The history of our beloved beach huts is more extensive than you may think. Many people think that they were first invented in the Victorian era but they have, in fact, been around a lot longer than that. Here's a brief history of the beach hut for those that live by the sea and those that wish they did.
In the 1700s, doctors began to prescribe the cold sea water as a cure for multiple illnesses. This saw people travel to the seaside to remedy themselves and they’d often bring their families with them. Before then, the sea was a place for fishermen and smugglers. This new interest from the general public in visiting the seaside led to the development of different types of entertainment and accommodation in the areas surrounding beaches. The first type of beach hut was designed around this time and was referred to as a bathing machine. Bathing machines were similar to the beach huts we know today but they were portable and horse drawn! They served the purpose of taking one person at a time from the top of the beach right down to the sea water, allowing them to use their travelling time to get unchanged before submerging themselves into the sea, naked. They would be assisted by people known as ‘dippers’. If this isn’t funny enough, there was an infamous scene involving a bathing machine and King George III in 1789. George III, well known for having an illness called porphyria, approved of the new sea swimming fashion and took a trip to Weymouth to have medicinal bath and plunged himself into the water to the musical accompaniment of ‘God Save the King’.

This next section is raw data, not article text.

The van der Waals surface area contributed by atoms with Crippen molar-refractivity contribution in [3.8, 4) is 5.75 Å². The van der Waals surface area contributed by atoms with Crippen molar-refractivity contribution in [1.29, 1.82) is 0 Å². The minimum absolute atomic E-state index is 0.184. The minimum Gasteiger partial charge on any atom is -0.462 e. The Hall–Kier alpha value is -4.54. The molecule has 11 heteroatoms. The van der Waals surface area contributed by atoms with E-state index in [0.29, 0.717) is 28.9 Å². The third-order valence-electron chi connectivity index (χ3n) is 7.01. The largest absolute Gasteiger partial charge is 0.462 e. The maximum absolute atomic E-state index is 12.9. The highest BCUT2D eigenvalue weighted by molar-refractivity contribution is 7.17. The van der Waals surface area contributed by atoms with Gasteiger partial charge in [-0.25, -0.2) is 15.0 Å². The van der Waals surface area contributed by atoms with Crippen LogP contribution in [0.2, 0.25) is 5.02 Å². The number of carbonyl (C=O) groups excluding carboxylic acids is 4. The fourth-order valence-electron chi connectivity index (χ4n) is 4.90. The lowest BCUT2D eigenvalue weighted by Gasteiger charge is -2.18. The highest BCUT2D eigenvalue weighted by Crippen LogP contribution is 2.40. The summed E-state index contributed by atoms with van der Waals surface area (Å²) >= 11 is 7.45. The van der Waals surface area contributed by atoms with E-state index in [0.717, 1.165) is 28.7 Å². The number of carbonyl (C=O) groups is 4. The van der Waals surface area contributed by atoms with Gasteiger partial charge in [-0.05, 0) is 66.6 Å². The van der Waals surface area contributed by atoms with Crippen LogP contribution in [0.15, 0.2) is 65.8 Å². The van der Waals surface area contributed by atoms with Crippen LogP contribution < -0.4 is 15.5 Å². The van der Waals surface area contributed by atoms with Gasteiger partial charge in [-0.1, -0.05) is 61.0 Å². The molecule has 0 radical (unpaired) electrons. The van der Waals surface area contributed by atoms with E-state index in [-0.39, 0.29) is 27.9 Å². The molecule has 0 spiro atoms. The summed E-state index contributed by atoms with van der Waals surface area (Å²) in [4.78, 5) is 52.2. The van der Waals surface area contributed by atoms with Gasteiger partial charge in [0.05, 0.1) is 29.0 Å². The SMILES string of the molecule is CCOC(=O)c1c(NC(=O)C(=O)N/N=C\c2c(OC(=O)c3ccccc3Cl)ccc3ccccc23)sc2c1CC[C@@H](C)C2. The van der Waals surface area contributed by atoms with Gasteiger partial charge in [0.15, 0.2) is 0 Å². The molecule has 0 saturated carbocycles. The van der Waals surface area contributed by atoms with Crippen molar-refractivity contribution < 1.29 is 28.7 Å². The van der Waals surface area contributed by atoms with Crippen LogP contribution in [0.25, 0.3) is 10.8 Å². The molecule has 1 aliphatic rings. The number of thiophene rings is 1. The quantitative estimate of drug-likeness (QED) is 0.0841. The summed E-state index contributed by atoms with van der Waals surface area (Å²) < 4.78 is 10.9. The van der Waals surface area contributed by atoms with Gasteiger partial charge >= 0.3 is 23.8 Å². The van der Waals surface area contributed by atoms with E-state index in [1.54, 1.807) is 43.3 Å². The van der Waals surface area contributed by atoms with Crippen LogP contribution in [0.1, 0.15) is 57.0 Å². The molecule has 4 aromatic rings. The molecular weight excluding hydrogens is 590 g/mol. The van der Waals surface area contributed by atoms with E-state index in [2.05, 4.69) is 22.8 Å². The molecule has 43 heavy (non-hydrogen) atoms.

So, when Queen Victoria came to the throne in 1837, swimming in the sea and bathing machines were already all the rage. Men’s bathing machines were initially kept separate from females but by the 1900s, the British wanted to be just like the rest of Europe and most of America and bathe with the opposite sex. As it became much more acceptable for people to walk along the beach in their swimwear, the bathing machines lost their function but were transformed into changing huts which stayed on the shore instead. Thus, the beach hut was born. Despite beaches being largely unusable during both world wars, the seaside remained as popular as ever in the interwar-period and the public’s love for swimming in the sea came back stronger than ever as soon as WW2 ended. So many images from 1950s feature beach hut and the demand for them has ceased to fall since then. Becoming an owner of one involves a very long waiting list and a large sum.
In Brighton and Hove, there are over 540 beach huts. In 1980, they cost around £100 but now, they start at £25,000! At Jin Designs, we’ve made it much easier for you to have your very own beach huts. Our collection of illustrated beach hut designs are available on mugs
, check them out here